As an exhausting 2016 crawls to the finish line, let’s look forward to some of the exciting stories that astronomy and space exploration have in store for us in 2017.
Juno’s Sojourn at Jupiter
Among the near-certainties of the next year is that the Juno spacecraft’s visit to Jupiter will make some news, for most of its mission will be carried out in 2017. Juno arrived at the Solar System’s largest planet this past July and almost immediately began sending back astonishing images such as the one below.
Because Jupiter is essentially invulnerable to many of the forces (such as intense solar radiation and bombardment by asteroids and comets) that have shaped the much smaller terrestrial planets, astronomers believe that Juno has the potential to contribute to our understanding of the Solar System as a whole. With a little good fortune, we can expect the release of a stream of fascinating discoveries as Juno executes its 37 orbits of the majestic orb.
Mars Is Always on Our Minds
Will 2017 be the year? Finally, for frickin’ sake, will Mars give us an inkling, a hint, a mysterious sign that life exists or has existed in some form, at some time, in some tucked away nook or cranny somewhere on that big round sponge for our projections, our fantasies, and our most extensive (and expensive) explorations?
The European Space Agency’s ExoMars Trace Gas Orbiter recently arrived to join three NASA orbiters and two rovers at the Red Planet, but it will spend the entire year just getting into the right position to begin its scientific mission in early 2018. In the meantime, the Curiosity rover will be doing its part in the search for signs of life by drilling holes in the mudstone of Gale Crater (below), considered by scientists to be one of the most likely locations on Mars to look for indications of past or present life.
It would be nice to wake up one morning in 2017 and be greeted by news of the discovery of life on Mars, but maybe we’ll just have to be patient and wait for astronauts to travel there to do it the old fashioned way – with picks and shovels and typical human ingenuity.
A Truly Grand Finale for Cassini
Almost two decades have passed since the Cassini-Huygens mission was launched from Cape Canaveral, in 1997. The Huygens probe separated from Cassini and landed on Saturn’s moon Titan on Christmas Day, 2004, but the orbiter’s mission has been extended twice, providing scientists with cutting-edge data ever since – and treating the rest of us to a trove of astonishingly vivid images of the Saturnian system. Alas, even such an extraordinarily successful mission must eventually reach its end.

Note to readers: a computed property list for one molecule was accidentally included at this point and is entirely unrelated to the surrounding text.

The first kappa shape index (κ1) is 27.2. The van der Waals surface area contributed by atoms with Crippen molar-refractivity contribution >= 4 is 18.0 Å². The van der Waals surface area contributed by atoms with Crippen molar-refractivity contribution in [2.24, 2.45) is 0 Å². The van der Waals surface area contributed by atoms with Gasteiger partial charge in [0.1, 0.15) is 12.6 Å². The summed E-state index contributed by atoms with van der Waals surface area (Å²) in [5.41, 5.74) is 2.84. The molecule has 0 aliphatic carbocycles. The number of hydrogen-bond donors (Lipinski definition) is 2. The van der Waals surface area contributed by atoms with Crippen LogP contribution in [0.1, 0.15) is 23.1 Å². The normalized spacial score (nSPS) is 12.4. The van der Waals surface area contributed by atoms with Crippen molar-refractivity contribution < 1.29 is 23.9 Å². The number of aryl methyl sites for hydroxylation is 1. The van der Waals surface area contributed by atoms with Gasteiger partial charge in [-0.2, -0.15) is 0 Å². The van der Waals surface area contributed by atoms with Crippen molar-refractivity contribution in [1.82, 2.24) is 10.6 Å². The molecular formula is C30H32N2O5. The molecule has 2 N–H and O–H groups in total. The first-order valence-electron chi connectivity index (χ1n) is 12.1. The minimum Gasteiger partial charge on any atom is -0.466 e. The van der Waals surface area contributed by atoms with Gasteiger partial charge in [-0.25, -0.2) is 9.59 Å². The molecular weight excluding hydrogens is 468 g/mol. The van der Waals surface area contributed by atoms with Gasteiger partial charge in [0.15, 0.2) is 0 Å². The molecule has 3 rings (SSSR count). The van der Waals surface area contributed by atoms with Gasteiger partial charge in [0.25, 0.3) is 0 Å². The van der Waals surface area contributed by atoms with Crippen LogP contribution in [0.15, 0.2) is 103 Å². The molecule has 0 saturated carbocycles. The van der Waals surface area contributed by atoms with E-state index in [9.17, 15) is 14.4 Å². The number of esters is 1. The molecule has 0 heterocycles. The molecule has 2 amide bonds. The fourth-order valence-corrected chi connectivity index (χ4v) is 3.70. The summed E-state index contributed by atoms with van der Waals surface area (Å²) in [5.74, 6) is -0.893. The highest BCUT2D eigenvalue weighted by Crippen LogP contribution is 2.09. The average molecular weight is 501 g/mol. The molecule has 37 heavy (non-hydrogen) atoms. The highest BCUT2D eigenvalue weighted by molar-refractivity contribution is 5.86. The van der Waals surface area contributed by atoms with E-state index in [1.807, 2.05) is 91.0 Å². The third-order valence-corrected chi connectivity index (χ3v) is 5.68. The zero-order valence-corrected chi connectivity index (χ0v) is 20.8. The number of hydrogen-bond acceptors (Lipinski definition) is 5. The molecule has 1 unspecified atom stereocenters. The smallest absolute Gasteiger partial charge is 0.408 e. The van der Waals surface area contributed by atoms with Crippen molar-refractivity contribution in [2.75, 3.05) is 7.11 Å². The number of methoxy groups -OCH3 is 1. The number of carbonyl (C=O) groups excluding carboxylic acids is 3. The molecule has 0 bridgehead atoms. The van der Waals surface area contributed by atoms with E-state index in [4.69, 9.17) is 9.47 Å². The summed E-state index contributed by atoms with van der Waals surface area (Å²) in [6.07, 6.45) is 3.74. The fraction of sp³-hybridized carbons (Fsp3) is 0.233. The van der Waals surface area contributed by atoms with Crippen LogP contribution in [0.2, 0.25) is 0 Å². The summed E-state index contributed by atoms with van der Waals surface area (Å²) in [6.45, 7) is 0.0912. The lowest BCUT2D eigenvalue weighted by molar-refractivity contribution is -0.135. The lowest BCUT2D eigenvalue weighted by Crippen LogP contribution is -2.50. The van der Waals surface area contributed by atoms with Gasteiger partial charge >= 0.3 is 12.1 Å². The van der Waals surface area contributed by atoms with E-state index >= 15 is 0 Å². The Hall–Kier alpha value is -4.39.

Cassini began its final phase on November 30 when the spacecraft was commanded to begin a series of 20 daring “ring-grazing orbits” calculated to produce unprecedented views of (and data concerning) Saturn, its moons, and its iconic rings. Early results of this “Grand Finale” have been spectacular, and we can look forward to frequent mind-blowing updates during the months ahead until September 15 when Cassini will make a terminal dive into the clouds of Saturn to meet its demise.
Telescopic Explorations Abound
In addition to investigations of our Solar System, 2017 will, no doubt, feature amazing discoveries in the search for habitable exoplanets and observations of the Universe far beyond the Milky Way galaxy. Three new land- and space-based observatories may produce headlines around the globe:
In South Africa, the MeerKAT Radio Telescope came online this year with only 16 of its 64 dishes in operation. Even so, it was able to identify 1,300 previously unseen galaxies in a sliver of sky where only 70 had been known. Astronomers are virtually salivating to see what MeerKat will reveal when all of the dishes are up and running in 2017.
China flipped the switch on its Aperture Spherical Telescope (FAST) this past September. Nicknamed the “Eye of Heaven,” the enormous radio telescope has a diameter of 500 meters! It dwarfs in size and sensitivity the famous Arecibo Observatory that was featured in movies such as Contact and the James Bond thriller GoldenEye. FAST will have a wide range of potential uses, including (in its early stages) observations of pulsars, detection of interstellar molecules, and active participation in the search for extraterrestrial intelligence.
Partnering with MIT’s Kavli Institute for Astrophysics and Space Research, the Harvard-Smithsonian Center for Astrophysics, and others, NASA plans to launch its Transiting Exoplanet Survey Satellite (TESS) next December. During its projected two-year initial mission, TESS will survey more than 200,000 relatively nearby stars in order to discover thousands of additional exoplanets in the “habitable zones” of their stars. Among its objectives will be to identify exoplanets for further analysis by the James Webb Space Telescope, which is scheduled for launch in 2018.
Surely 2017 will provide a cornucopia of breathtaking images, amazing discoveries, and surprises aplenty upon which to feast. The SpaceRip team looks forward to following developments and continuing to bring our viewers and readers fresh perspectives on space exploration and astronomy. Happy New Year!